The moment we come into this world we are labeled and handed expectations by the folks around us (sometimes even before we're born). An few examples of this, "He's got that moody artist thing going", or "We knew from the beginning that she was meant to be a lawyer, with all the arguing she does!" These statements may have had some truth to them at some point, but when used repeatedly, not only do the folks who say these statements really start to believe in these labels that they've handed out, but the person being labeled starts to believe in them too...and then takes on this label/role.
When I work with folks, a lot of the time I ask them the question, "Who are you? Tell me about your true self". I usually get responses such as, "I'm a mother" or "I'm a student", etc., etc. These are things you do, titles, responsibilities. What I'm talking about is that piece of you, waaaay inside of you. It's pushed back with the rest of the baggage we create, take on, and carry inside of ourselves. (There's probably even some cobwebs covering it!)
Your true self is what YOU believe in way down inside of your soul. It's what you are passionate about, what you believe in, how YOU define yourself. It's so easy to allow people to define us and to define ourselves. Ever hear a parent or an adult say, "She's the smart one" or "He's a troublemaker". These labels begin to cover our true selves. We believe in these labels, want to live up to them to make people happy, or go along with the labels because it is the safest thing to do at the time. Culture, environment, religion, spirituality, gender, where we live, economics/class, society, relationships, fear, etc., etc. all play a role in the definitions we are given and how we learn to define ourselves.
In our teen years, so many folks are trying to fit in with everyone else. Or, they are trying to be different than everyone else, but that turns into being like all of the other folks who are trying to be "different"! Certainly our teens and 20's are for trying those labels on and walking around in them, but sometimes we forget to take them off when we realize they don't fit, are too tight, too loose, or are just too scratchy!
By the time we get into our 20's, we're well on the way to charting a path, that for many of us, was defined by our family, our friends, teachers, and society as a whole. We're so busy trying to become who we think we should be, that we've actually lost all sense of ourselves and have pushed our true self way, way down. Sometimes, our true self tries to get our attention. When we don't listen, it can either lay dormant for years, while we wonder why we feel like there is something that is missing in our lives, or it shows up disguised as a "mid-life crisis" (which seems to be happening to folks earlier and earlier these days). I've observed and worked with folks who have retired. At this point in their lives, they finally have a moment to reflect and really listen to themselves, their "true selves"; and with this comes a sense of peace.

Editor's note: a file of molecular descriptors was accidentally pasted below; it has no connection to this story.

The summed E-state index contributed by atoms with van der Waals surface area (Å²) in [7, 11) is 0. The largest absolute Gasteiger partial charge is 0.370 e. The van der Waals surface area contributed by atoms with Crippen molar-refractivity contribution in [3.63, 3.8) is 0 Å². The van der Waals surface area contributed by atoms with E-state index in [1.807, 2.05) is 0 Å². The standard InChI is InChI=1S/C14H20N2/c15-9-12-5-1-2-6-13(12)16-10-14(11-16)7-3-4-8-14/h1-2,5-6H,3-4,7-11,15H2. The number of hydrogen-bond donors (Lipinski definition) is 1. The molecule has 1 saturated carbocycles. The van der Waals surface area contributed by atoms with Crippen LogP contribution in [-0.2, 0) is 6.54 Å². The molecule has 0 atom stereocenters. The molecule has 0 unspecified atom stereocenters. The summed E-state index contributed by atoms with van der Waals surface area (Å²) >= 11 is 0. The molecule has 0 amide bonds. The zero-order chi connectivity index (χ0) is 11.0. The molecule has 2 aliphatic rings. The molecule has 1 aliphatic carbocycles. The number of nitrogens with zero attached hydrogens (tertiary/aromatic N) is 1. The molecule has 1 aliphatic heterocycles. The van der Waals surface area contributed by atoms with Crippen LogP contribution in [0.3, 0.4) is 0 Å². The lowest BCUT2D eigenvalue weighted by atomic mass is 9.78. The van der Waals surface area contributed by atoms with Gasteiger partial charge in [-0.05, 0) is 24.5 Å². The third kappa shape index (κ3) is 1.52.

We are constantly changing who we are and how we present ourselves to the world, and to ourselves. There is absolutely nothing wrong with this! It's how we keep going in this world. We are so busy with our careers, family, and obligations that few of us have the luxury (or time, lets face it!) to really "listen". I have had the privilege of witnessing moments with folks I work with who are able to strip away the layers of labels and begin to take a look at their true selves. This can be tough, exhausting, and lengthy work, but it can also be rewarding, exciting, and life changing!
Notice how busy and noisy our world can get, both outside and inside our heads. Take 5 minutes and begin to notice that little piece of you that relaxes when you take a breath, when you close your eyes, and when you really listen to your true self. I'm sure it has plenty to say!
Art therapy techniques I use with folks regarding this topic, and additional information from fellow Art Therapists and Artists with their approach to these techniques:
Mandala Work, works as a type of safety net providing supporting containment for your work, especially when first beginning this type of self-exploration. Cathy Malchiodi, one of the current leaders and important contributors in today's art therapy world, discusses Mandalas further in this article. Cathy's work can be followed on her site at http://www.cathymalchiodi.com
Collage Work, which can help take some of the pressure off when you're feeling stuck, allowing your unconscious to take the wheel. http://www.arttherapyblog.com is an interesting place to explore art therapy techniques and look a little deeper into the world of art therapy. Here is a good article on Getting Creative with Collages.
Journal Writing and Art Journaling, another expressive way to tap-in and listen using writing and art making. Artist, Art Therapist, and Blogger Kelley Luckett discusses her process on her blog: http://artjournaling.blogspot.com
Mask Making, this is done towards the middle/end of this inner journey, a way to honor your true self. Sara Roizen, Fine Artist, Art Therapist, and Blogger discusses the mask making process further. Her blog, http://www.arttherapyspot.com/ is full of interesting and inspirational insight into the world of art and art therapy. She reviews mask making in this blog post.
Every Art Therapist practices and applies art therapy techniques in their own way, using their own processes and addressing the needs of the folks they are working with. I enjoy seeing what techniques my fellow art therapists are practicing and thought it would be interesting for you to take a look as well! Enjoy!